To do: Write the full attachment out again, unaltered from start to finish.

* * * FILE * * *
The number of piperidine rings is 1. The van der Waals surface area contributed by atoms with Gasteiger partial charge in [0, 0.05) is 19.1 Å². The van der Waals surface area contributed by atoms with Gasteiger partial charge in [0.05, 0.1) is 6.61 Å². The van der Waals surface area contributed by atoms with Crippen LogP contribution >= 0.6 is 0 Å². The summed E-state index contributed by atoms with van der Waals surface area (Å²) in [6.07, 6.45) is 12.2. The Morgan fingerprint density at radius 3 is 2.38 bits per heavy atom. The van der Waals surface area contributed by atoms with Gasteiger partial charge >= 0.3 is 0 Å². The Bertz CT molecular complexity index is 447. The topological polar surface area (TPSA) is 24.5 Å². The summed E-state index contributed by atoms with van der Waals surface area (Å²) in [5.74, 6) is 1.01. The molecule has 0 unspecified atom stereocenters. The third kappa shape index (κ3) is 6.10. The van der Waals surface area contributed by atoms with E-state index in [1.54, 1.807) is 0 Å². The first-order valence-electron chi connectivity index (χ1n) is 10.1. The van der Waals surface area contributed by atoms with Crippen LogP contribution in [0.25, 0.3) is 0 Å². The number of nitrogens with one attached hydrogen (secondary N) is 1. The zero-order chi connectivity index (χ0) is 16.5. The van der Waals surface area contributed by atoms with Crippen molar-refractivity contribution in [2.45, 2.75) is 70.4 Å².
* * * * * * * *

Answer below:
The number of piperidine rings is 1. The van der Waals surface area contributed by atoms with Gasteiger partial charge in [0, 0.05) is 19.1 Å². The van der Waals surface area contributed by atoms with Gasteiger partial charge in [0.05, 0.1) is 6.61 Å². The van der Waals surface area contributed by atoms with Crippen LogP contribution >= 0.6 is 0 Å². The summed E-state index contributed by atoms with van der Waals surface area (Å²) in [6.07, 6.45) is 12.2. The Morgan fingerprint density at radius 3 is 2.38 bits per heavy atom. The van der Waals surface area contributed by atoms with Gasteiger partial charge >= 0.3 is 0 Å². The Bertz CT molecular complexity index is 447. The topological polar surface area (TPSA) is 24.5 Å². The summed E-state index contributed by atoms with van der Waals surface area (Å²) in [5.74, 6) is 1.01. The molecule has 0 unspecified atom stereocenters. The third kappa shape index (κ3) is 6.10. The van der Waals surface area contributed by atoms with E-state index in [1.54, 1.807) is 0 Å². The first-order valence-electron chi connectivity index (χ1n) is 10.1. The van der Waals surface area contributed by atoms with Crippen LogP contribution in [0.25, 0.3) is 0 Å². The number of nitrogens with one attached hydrogen (secondary N) is 1. The zero-order chi connectivity index (χ0) is 16.5. The van der Waals surface area contributed by atoms with Crippen molar-refractivity contribution in [2.45, 2.75) is 70.4 Å².